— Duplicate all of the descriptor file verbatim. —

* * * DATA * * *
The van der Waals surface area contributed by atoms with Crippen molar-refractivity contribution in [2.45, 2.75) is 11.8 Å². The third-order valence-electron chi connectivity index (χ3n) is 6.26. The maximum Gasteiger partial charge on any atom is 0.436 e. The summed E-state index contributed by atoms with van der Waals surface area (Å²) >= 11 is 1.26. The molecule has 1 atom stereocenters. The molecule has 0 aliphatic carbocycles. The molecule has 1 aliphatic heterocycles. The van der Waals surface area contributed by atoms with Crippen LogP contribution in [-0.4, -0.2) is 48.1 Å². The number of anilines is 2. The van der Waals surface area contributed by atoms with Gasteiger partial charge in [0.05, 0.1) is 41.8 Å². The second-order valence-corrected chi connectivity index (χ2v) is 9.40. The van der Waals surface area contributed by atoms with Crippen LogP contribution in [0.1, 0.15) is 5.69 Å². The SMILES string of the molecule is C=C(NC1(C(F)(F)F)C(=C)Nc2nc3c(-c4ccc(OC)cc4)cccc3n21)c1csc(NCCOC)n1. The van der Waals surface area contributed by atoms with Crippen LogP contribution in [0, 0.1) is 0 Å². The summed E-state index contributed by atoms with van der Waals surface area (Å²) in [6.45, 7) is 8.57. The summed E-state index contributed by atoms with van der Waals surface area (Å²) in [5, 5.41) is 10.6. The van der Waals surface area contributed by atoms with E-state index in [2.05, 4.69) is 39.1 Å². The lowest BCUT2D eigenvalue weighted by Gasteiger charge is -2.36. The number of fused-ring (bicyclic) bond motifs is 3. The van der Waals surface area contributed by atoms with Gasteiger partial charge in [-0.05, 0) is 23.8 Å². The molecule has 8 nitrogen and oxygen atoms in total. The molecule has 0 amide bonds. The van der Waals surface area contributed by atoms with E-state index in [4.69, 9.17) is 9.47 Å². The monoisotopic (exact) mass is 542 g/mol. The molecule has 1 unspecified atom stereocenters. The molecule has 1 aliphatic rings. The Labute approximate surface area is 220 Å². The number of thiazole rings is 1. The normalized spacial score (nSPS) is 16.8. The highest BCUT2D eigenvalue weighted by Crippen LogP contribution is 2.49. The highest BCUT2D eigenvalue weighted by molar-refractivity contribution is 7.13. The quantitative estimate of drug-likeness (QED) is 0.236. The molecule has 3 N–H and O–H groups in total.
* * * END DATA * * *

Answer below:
The van der Waals surface area contributed by atoms with Crippen molar-refractivity contribution in [2.45, 2.75) is 11.8 Å². The third-order valence-electron chi connectivity index (χ3n) is 6.26. The maximum Gasteiger partial charge on any atom is 0.436 e. The summed E-state index contributed by atoms with van der Waals surface area (Å²) >= 11 is 1.26. The molecule has 1 atom stereocenters. The molecule has 0 aliphatic carbocycles. The molecule has 1 aliphatic heterocycles. The van der Waals surface area contributed by atoms with Crippen LogP contribution in [-0.4, -0.2) is 48.1 Å². The number of anilines is 2. The van der Waals surface area contributed by atoms with Gasteiger partial charge in [0.05, 0.1) is 41.8 Å². The second-order valence-corrected chi connectivity index (χ2v) is 9.40. The van der Waals surface area contributed by atoms with Crippen LogP contribution in [0.1, 0.15) is 5.69 Å². The SMILES string of the molecule is C=C(NC1(C(F)(F)F)C(=C)Nc2nc3c(-c4ccc(OC)cc4)cccc3n21)c1csc(NCCOC)n1. The van der Waals surface area contributed by atoms with Crippen LogP contribution in [0, 0.1) is 0 Å². The summed E-state index contributed by atoms with van der Waals surface area (Å²) in [6.45, 7) is 8.57. The summed E-state index contributed by atoms with van der Waals surface area (Å²) in [5, 5.41) is 10.6. The van der Waals surface area contributed by atoms with E-state index in [2.05, 4.69) is 39.1 Å². The lowest BCUT2D eigenvalue weighted by Gasteiger charge is -2.36. The number of fused-ring (bicyclic) bond motifs is 3. The van der Waals surface area contributed by atoms with Gasteiger partial charge in [-0.05, 0) is 23.8 Å². The molecule has 8 nitrogen and oxygen atoms in total. The molecule has 0 amide bonds. The van der Waals surface area contributed by atoms with E-state index in [4.69, 9.17) is 9.47 Å². The monoisotopic (exact) mass is 542 g/mol. The molecule has 1 unspecified atom stereocenters. The molecule has 1 aliphatic rings. The Labute approximate surface area is 220 Å². The number of thiazole rings is 1. The normalized spacial score (nSPS) is 16.8. The highest BCUT2D eigenvalue weighted by Crippen LogP contribution is 2.49. The highest BCUT2D eigenvalue weighted by molar-refractivity contribution is 7.13. The quantitative estimate of drug-likeness (QED) is 0.236. The molecule has 3 N–H and O–H groups in total.